The Cohen-Miller Report: Selling by Service

Selling by Service

by Emily Cohen

Recently, I enrolled in New Jersey’s Clean Energy Program. The statewide program offers financial incentives, programs, and services for New Jersey residents, business owners, and local governments to help them save energy, money, and the environment. Through this program I received a new central air conditioner, furnace, hot water heater, and attic/air insulation. This certified my home as green and will also save me over 25% or more off my energy bills. In addition to receiving impressive financial incentives, I was exposed to another inspirational customer service-driven company. When I looked into the program initially, I contacted the local service provider recommended by the program, Gold Medal, and was introduced to their sales person, or “Comfort Advisor” (great title, by the way). The salesperson did a wonderful job, as was his role, in selling me his company’s services. What happened next was a great example of the continued role selling and building client relationships should play in the entire customer experience.

Gold Medal then had two heating/cooling experts install the new appliances. They were completely thorough, clean, and efficient. When they had completed their services, they did two things that really impressed me and which aligns with CMC’s own best practices we often recommend to our clients:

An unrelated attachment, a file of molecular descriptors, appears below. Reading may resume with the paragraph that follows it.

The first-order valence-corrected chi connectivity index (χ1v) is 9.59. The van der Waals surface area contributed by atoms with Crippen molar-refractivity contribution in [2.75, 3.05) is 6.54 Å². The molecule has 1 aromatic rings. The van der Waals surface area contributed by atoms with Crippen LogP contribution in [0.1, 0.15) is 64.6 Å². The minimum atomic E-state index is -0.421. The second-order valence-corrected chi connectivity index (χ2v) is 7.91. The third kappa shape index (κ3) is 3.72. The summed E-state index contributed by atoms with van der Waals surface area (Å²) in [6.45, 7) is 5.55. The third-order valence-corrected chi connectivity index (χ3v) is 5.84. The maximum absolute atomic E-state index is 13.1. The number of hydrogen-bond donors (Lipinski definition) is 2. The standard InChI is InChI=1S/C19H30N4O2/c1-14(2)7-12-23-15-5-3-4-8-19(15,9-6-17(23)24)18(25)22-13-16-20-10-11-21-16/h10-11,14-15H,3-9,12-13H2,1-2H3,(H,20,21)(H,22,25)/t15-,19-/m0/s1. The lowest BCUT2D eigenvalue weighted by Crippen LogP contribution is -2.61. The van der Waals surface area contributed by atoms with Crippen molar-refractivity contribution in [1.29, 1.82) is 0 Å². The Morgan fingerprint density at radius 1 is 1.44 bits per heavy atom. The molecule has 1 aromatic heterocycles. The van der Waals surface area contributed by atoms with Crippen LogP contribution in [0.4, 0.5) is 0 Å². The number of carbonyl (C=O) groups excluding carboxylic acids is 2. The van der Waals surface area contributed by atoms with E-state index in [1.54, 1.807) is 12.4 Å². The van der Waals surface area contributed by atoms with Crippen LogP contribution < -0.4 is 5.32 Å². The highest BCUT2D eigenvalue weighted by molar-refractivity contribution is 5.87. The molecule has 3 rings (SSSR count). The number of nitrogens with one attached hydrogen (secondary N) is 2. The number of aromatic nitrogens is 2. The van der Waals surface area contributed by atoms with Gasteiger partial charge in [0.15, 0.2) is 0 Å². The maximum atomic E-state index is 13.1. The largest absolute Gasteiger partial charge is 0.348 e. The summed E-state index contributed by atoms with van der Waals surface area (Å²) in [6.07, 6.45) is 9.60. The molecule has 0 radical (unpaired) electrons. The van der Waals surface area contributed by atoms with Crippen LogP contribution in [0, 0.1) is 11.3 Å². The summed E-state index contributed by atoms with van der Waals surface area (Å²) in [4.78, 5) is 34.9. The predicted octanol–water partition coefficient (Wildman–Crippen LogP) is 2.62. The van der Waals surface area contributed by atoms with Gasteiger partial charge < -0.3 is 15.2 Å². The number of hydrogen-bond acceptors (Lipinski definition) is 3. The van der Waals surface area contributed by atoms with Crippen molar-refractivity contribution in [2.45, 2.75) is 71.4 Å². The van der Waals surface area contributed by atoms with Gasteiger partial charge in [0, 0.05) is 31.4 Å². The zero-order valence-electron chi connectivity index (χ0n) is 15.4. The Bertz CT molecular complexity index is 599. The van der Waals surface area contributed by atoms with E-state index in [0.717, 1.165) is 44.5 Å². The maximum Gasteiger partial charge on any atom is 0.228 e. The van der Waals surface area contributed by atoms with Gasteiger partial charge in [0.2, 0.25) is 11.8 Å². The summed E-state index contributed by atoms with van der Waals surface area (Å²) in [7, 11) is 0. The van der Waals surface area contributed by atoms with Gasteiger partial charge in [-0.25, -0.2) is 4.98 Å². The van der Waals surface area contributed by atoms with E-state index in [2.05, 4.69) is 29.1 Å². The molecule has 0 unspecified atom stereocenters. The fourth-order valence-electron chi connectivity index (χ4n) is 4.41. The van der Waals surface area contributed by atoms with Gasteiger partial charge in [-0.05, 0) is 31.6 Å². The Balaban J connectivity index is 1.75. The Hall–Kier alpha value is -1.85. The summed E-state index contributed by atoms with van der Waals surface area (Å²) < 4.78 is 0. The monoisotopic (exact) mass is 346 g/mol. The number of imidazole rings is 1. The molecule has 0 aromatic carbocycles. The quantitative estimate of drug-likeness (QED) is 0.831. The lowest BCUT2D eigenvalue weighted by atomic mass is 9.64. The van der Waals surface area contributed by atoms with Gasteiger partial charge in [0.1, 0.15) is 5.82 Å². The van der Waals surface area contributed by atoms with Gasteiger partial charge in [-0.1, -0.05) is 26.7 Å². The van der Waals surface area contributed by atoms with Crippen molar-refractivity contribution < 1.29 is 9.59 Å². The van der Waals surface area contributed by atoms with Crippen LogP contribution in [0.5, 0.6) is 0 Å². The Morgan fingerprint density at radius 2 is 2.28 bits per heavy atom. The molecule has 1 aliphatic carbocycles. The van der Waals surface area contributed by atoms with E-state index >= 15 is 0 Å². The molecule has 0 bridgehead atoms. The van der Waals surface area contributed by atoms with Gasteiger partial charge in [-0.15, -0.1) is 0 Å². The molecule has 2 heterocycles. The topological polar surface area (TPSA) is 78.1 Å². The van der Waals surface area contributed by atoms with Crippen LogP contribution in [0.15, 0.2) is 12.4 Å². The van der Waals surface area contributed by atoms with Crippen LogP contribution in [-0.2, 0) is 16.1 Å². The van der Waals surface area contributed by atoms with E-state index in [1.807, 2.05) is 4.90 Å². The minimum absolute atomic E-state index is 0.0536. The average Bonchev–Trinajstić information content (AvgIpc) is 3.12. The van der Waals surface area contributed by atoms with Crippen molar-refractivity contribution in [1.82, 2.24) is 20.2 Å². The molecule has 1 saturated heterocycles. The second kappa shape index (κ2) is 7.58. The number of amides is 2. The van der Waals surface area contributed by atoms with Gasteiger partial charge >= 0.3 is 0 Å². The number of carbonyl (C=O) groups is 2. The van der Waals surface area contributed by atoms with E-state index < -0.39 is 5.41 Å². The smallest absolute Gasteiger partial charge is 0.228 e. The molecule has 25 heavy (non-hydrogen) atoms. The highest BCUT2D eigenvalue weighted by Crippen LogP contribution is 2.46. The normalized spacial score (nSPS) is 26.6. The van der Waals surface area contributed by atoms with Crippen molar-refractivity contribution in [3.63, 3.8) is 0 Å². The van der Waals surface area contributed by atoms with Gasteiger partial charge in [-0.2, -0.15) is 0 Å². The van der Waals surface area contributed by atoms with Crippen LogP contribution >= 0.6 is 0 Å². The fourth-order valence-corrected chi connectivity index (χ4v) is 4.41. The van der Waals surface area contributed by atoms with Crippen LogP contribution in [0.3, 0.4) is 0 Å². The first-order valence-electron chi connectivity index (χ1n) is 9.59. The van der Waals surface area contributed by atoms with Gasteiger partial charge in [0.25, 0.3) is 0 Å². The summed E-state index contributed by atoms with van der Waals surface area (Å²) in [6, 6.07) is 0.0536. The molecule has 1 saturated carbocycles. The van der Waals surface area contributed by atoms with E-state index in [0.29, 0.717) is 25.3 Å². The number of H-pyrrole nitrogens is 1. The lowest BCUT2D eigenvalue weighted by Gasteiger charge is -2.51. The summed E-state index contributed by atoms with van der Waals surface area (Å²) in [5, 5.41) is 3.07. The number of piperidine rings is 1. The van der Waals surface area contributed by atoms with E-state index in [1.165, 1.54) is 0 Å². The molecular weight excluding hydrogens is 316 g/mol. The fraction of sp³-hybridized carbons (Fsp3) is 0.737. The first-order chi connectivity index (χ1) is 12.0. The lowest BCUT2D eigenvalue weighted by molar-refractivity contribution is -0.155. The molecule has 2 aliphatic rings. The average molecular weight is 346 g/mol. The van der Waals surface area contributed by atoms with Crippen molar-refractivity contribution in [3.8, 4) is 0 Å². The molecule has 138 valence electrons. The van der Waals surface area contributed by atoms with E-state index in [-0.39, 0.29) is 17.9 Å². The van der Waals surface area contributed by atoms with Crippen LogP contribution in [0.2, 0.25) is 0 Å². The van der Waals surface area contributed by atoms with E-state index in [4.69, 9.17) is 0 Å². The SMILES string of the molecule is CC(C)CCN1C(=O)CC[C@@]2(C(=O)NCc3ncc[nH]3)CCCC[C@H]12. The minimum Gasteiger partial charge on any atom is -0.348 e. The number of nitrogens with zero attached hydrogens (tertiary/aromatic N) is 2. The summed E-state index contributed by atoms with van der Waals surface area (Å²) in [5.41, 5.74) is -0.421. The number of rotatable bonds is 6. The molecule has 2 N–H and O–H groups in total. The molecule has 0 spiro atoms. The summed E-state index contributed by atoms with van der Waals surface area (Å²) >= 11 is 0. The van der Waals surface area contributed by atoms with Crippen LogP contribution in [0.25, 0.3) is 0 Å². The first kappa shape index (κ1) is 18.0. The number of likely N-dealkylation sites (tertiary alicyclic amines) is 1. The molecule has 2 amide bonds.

• At the end of the project the installers reviewed a checklist of what they did for me to make sure I understood and approved of everything they did. In the in-house creative environment this is very similar to what should happen during project approvals and project de-briefs. In obtaining internal approvals, identify who should approve and what they are approving. Give them a checklist! At the end of a project, review how you did and obtain feedback. Conduct a project de-brief. Simple? Obvious? Yet, you would be amazed how few creative teams do this. Approvals and debriefs should be systemized and ingrained in the work-flow-process and will result in stronger ongoing client relationships.
  • Lastly, after ensuring I was completely happy with their work, the installers (note: not the salesperson) then explained additional services their company can provide for me in the future and gave me a simple one-sheet detailing their various services. It wasn’t a hard sell, but it leveraged my contentment and educated me on additional services I may or may not have known about. Brilliant and, again, obvious. Yet, when do you see a designer do this same thing? Beyond the account and project managers, this is what designers and all those that interact with clients should do. Everyone on the team should be responsible for building client relationships and advocating for the team’s services and values. This can be supported with the development of a simple one sheet that the team can use as a leave-behind.

The lesson? Sales is an inherent role in the entire client-experience, not just something you do at the beginning of a relationship

Emily has consulted with design firms and in-house corporate creative departments for over twenty years. During this time, she has provided confidential, best-practice insights and advice. She helps creative teams improve operational effectiveness and helps companies build efficient teams and processes.

Emily currently serves on the board of advisors of InSource and on the AIGA In-House task force. Emily has also served as Secretary for the AIGA/NY Board of Directors and has taught classes and conducted seminars for many leading design schools and organizations. Emily is a frequently-requested speaker on business-related issues for the creative industry. Learn more at and

Join the LIVE Twitter DesignCast Thursday, April 19, 2012 from 2:00-3:00 PM Eastern (1 hour): Twitter for Creative Entrepreneurs. For more information and to register go to